3.4. Data Analysis

Data were analyzed using descriptive statistics, including frequency, means, and standard deviations (SD), to describe participant characteristics. All variables were checked for normality. A multilevel growth modeling approach was used to explore change over time and predict change by steps, age, gender, and fat categories [collapsed to two categories (normal and overweight/obese)] for body composition measures. To categorize the predictor variable, fat category, the age-adjusted body fat percentage index for men and women was used, according to the cut-offs recommended by Gallagher et al. (18).

The multilevel approach answered three questions: (a) what is the change over time trajectory for the entire group (answered by the fixed effects of the unconditional model)?; (b) whether a distinct trajectory for each individual in the entire group is warranted (answered by the random effects in the model which is the slope and covariance between them)?; and (c) are there variables that predict these trajectories for the entire group? This is answered by the unconditional model by first establishing the functional form of change over time (linear or quadratic) and whether individual trajectories are needed and second by the final conditional mixed model to look at the predictors of the trajectories.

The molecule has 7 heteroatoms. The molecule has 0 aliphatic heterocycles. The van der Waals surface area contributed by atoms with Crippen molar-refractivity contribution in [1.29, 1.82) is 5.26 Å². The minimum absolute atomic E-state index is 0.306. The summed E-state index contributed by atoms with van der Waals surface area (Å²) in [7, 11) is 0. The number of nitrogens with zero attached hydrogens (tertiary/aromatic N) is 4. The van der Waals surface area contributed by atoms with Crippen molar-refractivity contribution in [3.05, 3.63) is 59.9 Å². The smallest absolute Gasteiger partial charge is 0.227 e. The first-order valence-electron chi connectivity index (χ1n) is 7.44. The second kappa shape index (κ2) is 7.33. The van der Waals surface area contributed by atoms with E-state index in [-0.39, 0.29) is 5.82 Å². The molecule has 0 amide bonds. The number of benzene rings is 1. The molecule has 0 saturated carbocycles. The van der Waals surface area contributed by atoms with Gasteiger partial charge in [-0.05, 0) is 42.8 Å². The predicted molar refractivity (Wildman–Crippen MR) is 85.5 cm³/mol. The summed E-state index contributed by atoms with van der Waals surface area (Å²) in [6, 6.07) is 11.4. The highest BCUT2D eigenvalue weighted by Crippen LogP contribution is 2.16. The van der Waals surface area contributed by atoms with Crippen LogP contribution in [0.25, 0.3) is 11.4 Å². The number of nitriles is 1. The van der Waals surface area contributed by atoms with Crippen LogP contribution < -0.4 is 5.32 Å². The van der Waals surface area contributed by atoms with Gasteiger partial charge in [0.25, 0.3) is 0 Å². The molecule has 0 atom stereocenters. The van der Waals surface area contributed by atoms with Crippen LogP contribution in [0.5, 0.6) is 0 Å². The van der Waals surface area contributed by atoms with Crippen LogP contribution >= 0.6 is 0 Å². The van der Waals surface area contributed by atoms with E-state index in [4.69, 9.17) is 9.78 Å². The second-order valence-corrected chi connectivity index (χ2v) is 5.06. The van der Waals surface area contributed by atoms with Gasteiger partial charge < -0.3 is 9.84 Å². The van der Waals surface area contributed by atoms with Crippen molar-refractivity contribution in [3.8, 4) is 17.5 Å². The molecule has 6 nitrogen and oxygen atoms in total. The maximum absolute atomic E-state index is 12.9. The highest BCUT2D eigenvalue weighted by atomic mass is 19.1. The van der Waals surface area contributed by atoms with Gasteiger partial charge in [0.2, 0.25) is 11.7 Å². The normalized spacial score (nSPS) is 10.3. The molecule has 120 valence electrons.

Each body composition measure was analyzed using four models: unconditional model (1), in conditional models [age (2), gender (3)] and in a final conditional mixed model (4) (steps taken, age groups, gender, and body fat percentage category (normal and overweight/obese) as predictors of body composition changes). Statistical intent-to-treat analyses using all available data were performed using SAS software version 9.2. The level of significance was set at p < 0.05 for all tests. Following recommendations of Cohen and Cohen (1983), to further explore significant predictors estimates where calculated 1 SD above and 1 SD below (19).

4. Results

Descriptive characteristics of the US cohort are shown in Table 1. The retention rate for completing body composition measures was 68.3%. The results from the multilevel models are described below.

The results from the multilevel growth modeling analyses are described separately; with the unconditional analyses output presented in Table 2 and the final conditional analyses mixed model output presented in Table 3.

Table 1. Combined Body Composition Measures and Steps from Months 0-3 a
ParameterMonth 0Month 3Month 6
Gender, No.
Body Mass Index, kg.m-2
26.4 ± 6.426.8 ± 7.925.1 ± 5.0
29.9 ± 9.229.4 ± 9.729.6 ± 10.8
27.2 ±7.227.4 ± 8.326.0 ± 6.8
Percent Body Fat